The Low Income Home Energy Assistance Program (LIHEAP) helps keep families safe and healthy by assisting families with energy costs. Check in with LIHEAP about energy conservation and low income energy assistance programs. Often in the summer months, those with lower incomes, or individuals with disabilities are offered discounts on their energy bills to help keep their homes cool during the summer months. For information on applying for LIHEAP assistance, please contact your LIHEAP State or Territory agency.
June is National Fruits and Vegetable month. While we should be eating fruits and vegetables every month out of the year, June is merely welcoming back the garden-fresh produce that we’ve missed all winter long. The biggest part of eating right for summer is listening to what your body tells you about what it wants to eat. As you approach these summer months, do it with fruits and vegetables in your belly and in your fridge. Stock up on vegetables rich in color. Maybe have a bowl of fruit for a snack instead of chips. Encourage your friends and family to join you in your venture towards a healthier lifestyle!
Cantaloupe, watermelon and tomatoes are great fruits to help you stay hydrated. Great summer vegetables include summer squash, sugar snap peas, corn, bell peppers and onions. Eggplant, zucchini and green beans make a great source of dietary fiber.
-Broccoli is a nutritional powerhouse: It is full of vitamin C, calcium, fiber, and vitamin A.
-Carrots are a good source of fiber, which helps to maintain bowel health, and aid in weight maintenance.
-Watermelon, which is especially terrific this time of year, offers a juicy, sweet taste and high water content, while packing in antioxidants, vitamin C, and potassium.
-Grapes aid in the maintenance of healthy blood pressure. Eating the whole fruit instead of consuming the juice contains the added benefit of fiber.
Tips for your wallet: Fresh produce is more affordable when it is in season. Also, look for weekly specials on fresh, frozen, canned, and dried fruits and veggies. At a restaurant, always ask what vegetables, including salads, are available as substitutes.
What fruits and veggies will you be adding to your diet this June?
The grown up version of a teenage diary, journaling is a great way to connect your thoughts and tune in to how you are feeling on a daily basis. Although difficult at first, eventually you will find yourself writing page among page effortlessly. Journaling allows us to express our deepest fears, saddest sorrows, and greatest accomplishments in an open non-judgmental format.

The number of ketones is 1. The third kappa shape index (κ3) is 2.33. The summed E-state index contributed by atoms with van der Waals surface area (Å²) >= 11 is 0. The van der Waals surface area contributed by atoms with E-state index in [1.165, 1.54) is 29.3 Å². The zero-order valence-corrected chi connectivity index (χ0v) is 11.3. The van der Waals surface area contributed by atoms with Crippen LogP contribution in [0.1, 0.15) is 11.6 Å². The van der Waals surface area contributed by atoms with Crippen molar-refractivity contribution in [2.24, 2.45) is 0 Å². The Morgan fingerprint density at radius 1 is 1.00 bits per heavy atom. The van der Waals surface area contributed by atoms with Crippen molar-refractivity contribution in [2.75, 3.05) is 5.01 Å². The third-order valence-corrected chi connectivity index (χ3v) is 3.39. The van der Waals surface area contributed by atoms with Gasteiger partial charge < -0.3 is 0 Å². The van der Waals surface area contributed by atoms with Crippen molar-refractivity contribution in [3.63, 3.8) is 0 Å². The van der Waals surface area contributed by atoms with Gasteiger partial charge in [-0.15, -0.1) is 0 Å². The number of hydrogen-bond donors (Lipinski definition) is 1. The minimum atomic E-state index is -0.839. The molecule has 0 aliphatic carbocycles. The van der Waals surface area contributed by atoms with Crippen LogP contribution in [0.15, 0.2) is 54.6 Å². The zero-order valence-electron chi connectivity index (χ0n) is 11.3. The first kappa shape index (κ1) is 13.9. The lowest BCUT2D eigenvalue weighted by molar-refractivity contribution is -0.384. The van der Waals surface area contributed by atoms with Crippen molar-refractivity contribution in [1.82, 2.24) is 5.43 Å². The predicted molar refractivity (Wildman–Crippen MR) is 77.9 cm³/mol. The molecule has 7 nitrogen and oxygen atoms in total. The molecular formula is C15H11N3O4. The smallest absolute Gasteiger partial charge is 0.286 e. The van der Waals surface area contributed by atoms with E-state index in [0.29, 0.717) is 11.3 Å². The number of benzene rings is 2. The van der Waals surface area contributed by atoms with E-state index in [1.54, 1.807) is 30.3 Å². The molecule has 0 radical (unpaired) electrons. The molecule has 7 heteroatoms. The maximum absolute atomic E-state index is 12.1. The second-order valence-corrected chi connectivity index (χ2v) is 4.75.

Writing quickly frees your brain from “shoulds” and other blocks to successful journaling. If it helps, pick a theme for the day, week or month (for example, love, confusion, change or anger). The most important rule of all is that there are no rules!
All you need is a pen and paper, nothing too fancy to start! Online journaling resources such as Penzu and Penmia can be used for those who may feel more comfortable typing rather than writing. Also in this format, assistive devices can be utilized in order to journal more freely and openly without the struggle of pen and paper. Even a voice recorder or video recorder could assist with journaling!
By journaling routinely you will get to know what makes you feel happy and confident. You will also become clear about the situations and the people in your life. Journaling about stressful events helps you come to terms with them, thus reducing the impact of these stressors on your physical health. Journaling about anger, sadness and other painful emotions helps to release these feelings. By doing so, you will feel calmer and better able to stay in the present.
Tune into yourself. Journaling can benefit individuals with MS, by connecting the mind and body. Journaling about a symptom creates awareness around the symptom; when did it start, what you were doing when it started, and did anything make it better or worse. Symptom tracking through journaling is an effective way to help manage your MS.
Through your expressions you’ll discover that your journal is an all-accepting, nonjudgmental friend. And may provide the cheapest therapy you will ever get. Best of luck on your journaling journey!